That's ultimately what it's all about. If the two of them go scoreless in two games this weekend and get called up to the NHL on Monday, they will be perfectly fine with never breaking Hamel's record.

To help their chances of a big-league call-up, however, they're both targeting specific improvements.

Akeson began the season in the ECHL to make adjustments in his two-way game, and it looks like that has paid off. He is now being used on the Phantoms' penalty kill, which is ranked 11th in the AHL at 84.6 percent entering Saturday. He spent the summer working on improving his speed, and continues to do so. He believes that, along with his scoring punch, could be his ticket to the NHL.

"Speed is everything now in the new game," Akeson said. "You can never be too fast, and you're ahead of the game if you're quicker than somebody else. Speed is going to play a huge factor in my career and in everyone's career."

Gustafsson thought he played well in Philadelphia during his latest 11-game call-up, but is aiming at improving his consistency. Down games, mistakes and giveaways seem to be put under a microscope when an NHL team is fighting for the playoff spot and has a player on a two-way contract. They can send that player to the AHL for some extra seasoning without the risk of losing him on waivers.

"You want to play well and you want to impress the management and the coaching staff so they keep you there," Gustafsson said. "For me, it's tough. I want to make plays. Sometimes the best play is just (off the) glass and out. Sometimes, you have to recognize that. It's little stuff like that I have to keep working on and try to keep in my mind."

Here's what Phantoms coach Terry Murray had to say about those two making the jump to the NHL:
"It's about executing at a high level on a consistent basis. You literally need to, in both cases, get near an all-star performance kind of effort on a yearly basis. Then you know that the player is playing every game, coming to the rink every day with the right kind of attitude, preparing to be able to play his best and doing it at critical times. When a team is expected to win, those are the players that are leading the way. To me, that's where players need to be in order to, again, not just get a taste of it, not just go up for a cup of coffee -- where they actually have a breakthrough and they're going to be a part of an NHL team."
More after the Connecticut game,

Friday, March 22, 2013

Zapp Flanagan 3/22

The Adirondack Phantoms practiced at Glens Falls Civic Center for the first time in a week Friday morning, and they had a couple of new faces with them. St. Lawrence product Kyle Flanagan took part in his first pro practice, while Derek Mathers saw the Civic Center ice for the first time this year.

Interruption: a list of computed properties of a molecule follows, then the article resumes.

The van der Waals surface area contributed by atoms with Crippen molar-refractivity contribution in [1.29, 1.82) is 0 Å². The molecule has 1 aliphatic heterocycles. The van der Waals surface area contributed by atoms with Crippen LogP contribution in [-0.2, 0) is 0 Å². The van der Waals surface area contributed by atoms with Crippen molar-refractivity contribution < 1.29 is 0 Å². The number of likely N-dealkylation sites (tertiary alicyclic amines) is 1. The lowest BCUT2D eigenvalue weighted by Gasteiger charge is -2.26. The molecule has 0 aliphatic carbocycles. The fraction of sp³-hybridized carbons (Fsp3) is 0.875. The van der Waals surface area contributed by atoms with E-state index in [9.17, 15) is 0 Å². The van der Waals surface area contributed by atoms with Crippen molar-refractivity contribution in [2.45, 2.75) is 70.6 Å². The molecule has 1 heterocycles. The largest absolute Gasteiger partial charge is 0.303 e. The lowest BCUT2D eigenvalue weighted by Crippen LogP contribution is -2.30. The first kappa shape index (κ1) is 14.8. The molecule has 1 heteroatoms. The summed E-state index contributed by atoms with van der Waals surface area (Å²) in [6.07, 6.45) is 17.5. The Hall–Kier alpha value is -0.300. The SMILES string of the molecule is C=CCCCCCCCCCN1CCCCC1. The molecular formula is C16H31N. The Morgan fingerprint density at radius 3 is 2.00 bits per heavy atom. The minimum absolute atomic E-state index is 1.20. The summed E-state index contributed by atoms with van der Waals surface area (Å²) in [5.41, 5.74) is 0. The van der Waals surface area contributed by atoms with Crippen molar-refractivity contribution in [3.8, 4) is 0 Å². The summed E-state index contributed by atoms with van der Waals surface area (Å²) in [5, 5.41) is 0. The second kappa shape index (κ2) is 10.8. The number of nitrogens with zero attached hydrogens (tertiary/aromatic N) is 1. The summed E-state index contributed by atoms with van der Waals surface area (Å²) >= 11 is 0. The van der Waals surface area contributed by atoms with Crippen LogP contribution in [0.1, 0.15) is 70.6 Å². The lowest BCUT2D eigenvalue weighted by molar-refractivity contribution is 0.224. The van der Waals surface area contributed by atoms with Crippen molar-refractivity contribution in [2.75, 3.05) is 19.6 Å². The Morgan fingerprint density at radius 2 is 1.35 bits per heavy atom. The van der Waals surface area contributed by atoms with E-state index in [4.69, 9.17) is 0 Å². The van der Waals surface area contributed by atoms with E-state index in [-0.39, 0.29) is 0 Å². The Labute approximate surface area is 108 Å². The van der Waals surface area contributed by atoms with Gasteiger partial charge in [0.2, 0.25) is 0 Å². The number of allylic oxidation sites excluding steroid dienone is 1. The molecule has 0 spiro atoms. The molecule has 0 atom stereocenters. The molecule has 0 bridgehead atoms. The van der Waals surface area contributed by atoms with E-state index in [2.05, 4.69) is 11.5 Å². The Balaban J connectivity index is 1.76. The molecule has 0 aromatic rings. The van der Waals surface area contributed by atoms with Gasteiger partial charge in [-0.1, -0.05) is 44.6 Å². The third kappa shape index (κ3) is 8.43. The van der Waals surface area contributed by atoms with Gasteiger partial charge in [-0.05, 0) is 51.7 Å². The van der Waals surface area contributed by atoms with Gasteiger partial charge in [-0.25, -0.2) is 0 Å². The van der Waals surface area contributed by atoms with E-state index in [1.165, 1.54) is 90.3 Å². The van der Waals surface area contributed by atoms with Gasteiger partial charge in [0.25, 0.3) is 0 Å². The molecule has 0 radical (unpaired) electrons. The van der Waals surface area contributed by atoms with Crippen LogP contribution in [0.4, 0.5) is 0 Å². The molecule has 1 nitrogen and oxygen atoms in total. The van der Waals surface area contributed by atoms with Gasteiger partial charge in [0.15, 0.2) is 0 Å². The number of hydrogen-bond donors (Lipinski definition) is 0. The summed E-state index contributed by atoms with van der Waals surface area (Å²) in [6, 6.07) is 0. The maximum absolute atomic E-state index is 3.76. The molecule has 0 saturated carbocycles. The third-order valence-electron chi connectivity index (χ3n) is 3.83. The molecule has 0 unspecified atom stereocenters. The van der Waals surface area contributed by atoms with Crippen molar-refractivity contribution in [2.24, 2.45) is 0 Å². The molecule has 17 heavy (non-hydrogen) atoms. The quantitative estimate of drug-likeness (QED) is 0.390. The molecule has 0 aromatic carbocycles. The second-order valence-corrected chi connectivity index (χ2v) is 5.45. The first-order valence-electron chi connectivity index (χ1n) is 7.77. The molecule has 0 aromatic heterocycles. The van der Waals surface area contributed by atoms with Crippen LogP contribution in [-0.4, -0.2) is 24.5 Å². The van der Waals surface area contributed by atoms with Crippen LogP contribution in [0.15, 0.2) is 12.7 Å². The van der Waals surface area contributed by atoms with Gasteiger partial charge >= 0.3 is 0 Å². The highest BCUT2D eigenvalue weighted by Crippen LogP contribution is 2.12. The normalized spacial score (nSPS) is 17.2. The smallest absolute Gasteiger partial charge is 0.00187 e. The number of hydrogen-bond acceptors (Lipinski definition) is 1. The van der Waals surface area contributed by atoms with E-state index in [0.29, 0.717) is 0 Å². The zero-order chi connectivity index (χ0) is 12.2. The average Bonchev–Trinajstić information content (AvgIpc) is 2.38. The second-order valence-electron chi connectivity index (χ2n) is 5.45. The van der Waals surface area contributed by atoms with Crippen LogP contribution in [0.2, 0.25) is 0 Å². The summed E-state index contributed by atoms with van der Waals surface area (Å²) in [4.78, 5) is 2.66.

Flanagan is Philadelphia's newest prospect, having signed a one-year NHL deal with the Flyers earlier this week, while Mathers was the club's seventh-round pick in the 2011 NHL Draft. This is actually his second tour of duty with the Phantoms, as he played nine AHL games at the end of last season. I had the chance to catch up with both of them at practice today, and I have some notes below.

  • This wasn't Flanagan's first visit to the Capital District, and you can read more about that in the print story that is in tomorrow's paper. One of his best friends lives in Saratoga, and Flanagan would drive down from his hometown, Canton, to go to concerts at Saratoga Performing Arts Center -- specifically, a country festival featuring Eric Church a couple of years ago. He's also fairly certain he had played some youth hockey games in the Glens Falls-area, but couldn't say that with any certainty. So Flanagan is not really a guy that you would ask for directions, but he's at least a little bit familiar with his new surroundings.
  • Flanagan said he never had a chance to turn professional before his senior season, but said that was just "one of those things that just kind of fuels the fire and keeps you driving." He seemed like an ultra-competitive guy, which should make him an interesting player to watch.
  • Here's how he described himself, for those that have not seen him before: “If I don’t have the puck, I go and get it. I don’t like to wait for it and I don’t care if it’s someone who’s bigger than me or stronger than me or taller. That’s why I like the way Philly plays. They have their hard-nosed style of hockey and everyone knows that. For me, I’m a skilled guy, but at the same time hard work can’t replace skill.”
  • Flanagan was named one of ten finalists for the Hobey Baker Award as the top player in college hockey after posting 15-32-47 in his senior season. He found out when his coach called him as he was driving down to Glens Falls on Thursday night. Not only did he go to school with one of the other finalists, Greg Carey, but they were line mates for three seasons. Flanagan said Carey was planning to stick around another year at college, for what that is worth.